Newsletter: The mask rebellion and its dangers

Some people wear masks and others do not as they walk along Harbor Boulevard in downtown Fullerton on Thursday.
(Kent Nishimura / Los Angeles Times)

The evidence shows face coverings help prevent the spread of coronavirus, yet some people push back against their use.


The Mask Rebellion and Its Dangers

As California rapidly reopens its economy, health officials have made clear the only way to avoid a wave of new coronavirus infections is with strict safety rules, including social distancing, limits on the capacity of businesses and wearing face coverings when around other people.

Yet a mask rebellion is underway in some parts of the state, with residents pushing back on mandatory face-covering rules even with coronavirus cases on the rise and as more businesses open their doors and some people yearn to return to old routines.

The potency of mask politics became clear this week in Orange County, where the health officer resigned after weeks of attacks — and a death threat — over her mandatory mask rules. Amid intense pressure from the Board of Supervisors, her replacement rescinded the rules and substituted them with a strong recommendation to wear masks in public settings.

Now, of California’s 15 most populous counties, Los Angeles, San Diego, Santa Clara, Alameda, Sacramento, Contra Costa, San Francisco and San Mateo counties require mask wearing in public, while Orange, Riverside, San Bernardino, Fresno, Kern, Ventura and San Joaquin do not.

But there’s increasing evidence that face coverings are essential to allow a broader reopening. Places that have kept coronavirus transmission under control, such as Hong Kong and Taiwan, have virtually universal wearing of masks in public. And a recent study out of Germany found that face masks reduce the daily growth rate of reported infections by around 40%.


More Top Coronavirus Headlines

— The coronavirus has battered the finances of Black healthcare centers in the Bay Area, leaving them with uncertain futures while Black communities are among the hardest hit by the virus in California.

— Los Angeles County has released the list of requirements Hollywood productions will have to meet so they can return to work beginning today. The restrictions raise questions over how actors can realistically perform.

— In Las Vegas, casino employees are wearing masks, but tourists act as if the virus is long gone. (It isn’t.)

— A coronavirus vaccine in 2020? Maybe. Here’s what has to go right.

For more, sign up for Coronavirus Today, a special edition of The Times’ Health and Science newsletter.


‘Less-Lethal Launcher’

Police call it a “40-millimeter Less-Lethal Launcher.” To those who have found themselves in the line of fire during recent protests, the wounds feel deadly serious — and unjustified.

A homeless man in a wheelchair had his eye bloodied in downtown Los Angeles. A San Jose activist suffered a ruptured testicle after a blast to the groin. A radio reporter interviewing protesters in Long Beach suffered a neck wound. And an untold number of others sustained cuts, bruises and worse during the demonstrations that followed the in-custody death of George Floyd in Minneapolis.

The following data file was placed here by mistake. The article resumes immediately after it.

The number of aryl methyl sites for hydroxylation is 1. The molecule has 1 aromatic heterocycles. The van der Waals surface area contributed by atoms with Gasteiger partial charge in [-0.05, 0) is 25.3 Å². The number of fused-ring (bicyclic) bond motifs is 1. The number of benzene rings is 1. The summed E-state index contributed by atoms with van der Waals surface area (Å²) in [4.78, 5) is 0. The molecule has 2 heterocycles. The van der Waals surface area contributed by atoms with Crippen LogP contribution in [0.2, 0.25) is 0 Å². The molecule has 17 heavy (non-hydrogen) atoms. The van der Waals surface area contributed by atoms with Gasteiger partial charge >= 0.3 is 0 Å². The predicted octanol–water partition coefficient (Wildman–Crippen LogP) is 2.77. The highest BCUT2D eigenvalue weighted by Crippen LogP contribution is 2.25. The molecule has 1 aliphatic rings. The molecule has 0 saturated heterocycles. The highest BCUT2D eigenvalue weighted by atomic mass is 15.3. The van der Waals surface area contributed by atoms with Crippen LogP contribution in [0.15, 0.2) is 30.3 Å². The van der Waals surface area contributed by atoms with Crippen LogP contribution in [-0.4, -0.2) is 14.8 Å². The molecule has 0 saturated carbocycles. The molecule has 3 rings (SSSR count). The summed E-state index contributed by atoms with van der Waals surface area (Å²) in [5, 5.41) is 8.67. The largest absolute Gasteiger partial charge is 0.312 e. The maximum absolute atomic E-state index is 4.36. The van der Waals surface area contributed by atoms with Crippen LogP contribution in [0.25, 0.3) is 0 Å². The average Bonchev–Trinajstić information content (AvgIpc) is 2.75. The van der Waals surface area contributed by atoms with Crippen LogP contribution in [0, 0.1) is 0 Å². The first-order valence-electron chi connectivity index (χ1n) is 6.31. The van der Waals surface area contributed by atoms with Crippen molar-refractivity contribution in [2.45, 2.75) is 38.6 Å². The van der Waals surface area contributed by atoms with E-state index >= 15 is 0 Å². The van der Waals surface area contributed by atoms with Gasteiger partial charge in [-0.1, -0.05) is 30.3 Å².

In many cases, the departments and weapon manufacturers have previously suggested that the devices — which are usually loaded with single-shot hard-foam projectiles — allow for more precise targeting of violent suspects and thereby reduce serious injuries caused by other “less-lethal” alternatives.

But the Less-Lethal Launchers, or “LLLs” as the LAPD calls them, have drawn the same kind of objections from protesters and civil libertarians as shotgun “beanbag” rounds and hard rubber pellets that were the dominant weapons used by police during previous crowd-control efforts. Critics say the fault is not with the weapons, but with the wanton and indiscriminate way in which some officers fire them.

More About the Protests

— A Times review of social media videos from the first days of the protests found LAPD officers using extreme and at times violent measures against protesters.

— Lawyers are calling for the LAPD to destroy the arrest records of hundreds of protesters who arrested for curfew violations or failure to disperse, but were not charged.

USC has removed the name of Rufus von KleinSmid, president of the university from 1921 to 1947, from a prominent campus building because of his active support of eugenics.

Louisville, Ky., has banned the use of “no-knock” warrants and named the new ordinance for Breonna Taylor, who was fatally shot by officers who burst into her home.

Homelessness Still Rising

Despite hundreds of millions of dollars spent to curb homelessness, officials say the number of people without a home in Los Angeles grew for the fifth time in the last six years.

What’s worse, the double-digit increases reported in the city and county reflected only the status in January, when the annual count is taken, and before the coronavirus pandemic thrashed the region’s economy, raising the likelihood of a new wave of people losing their homes.

The annual point-in-time count released Friday estimated the county’s homeless population at 66,433, up just under 13% from the prior year, the second consecutive double-digit increase. The estimate for the city was 41,108, up nearly 14% and only slightly less than last year’s increase of 16%.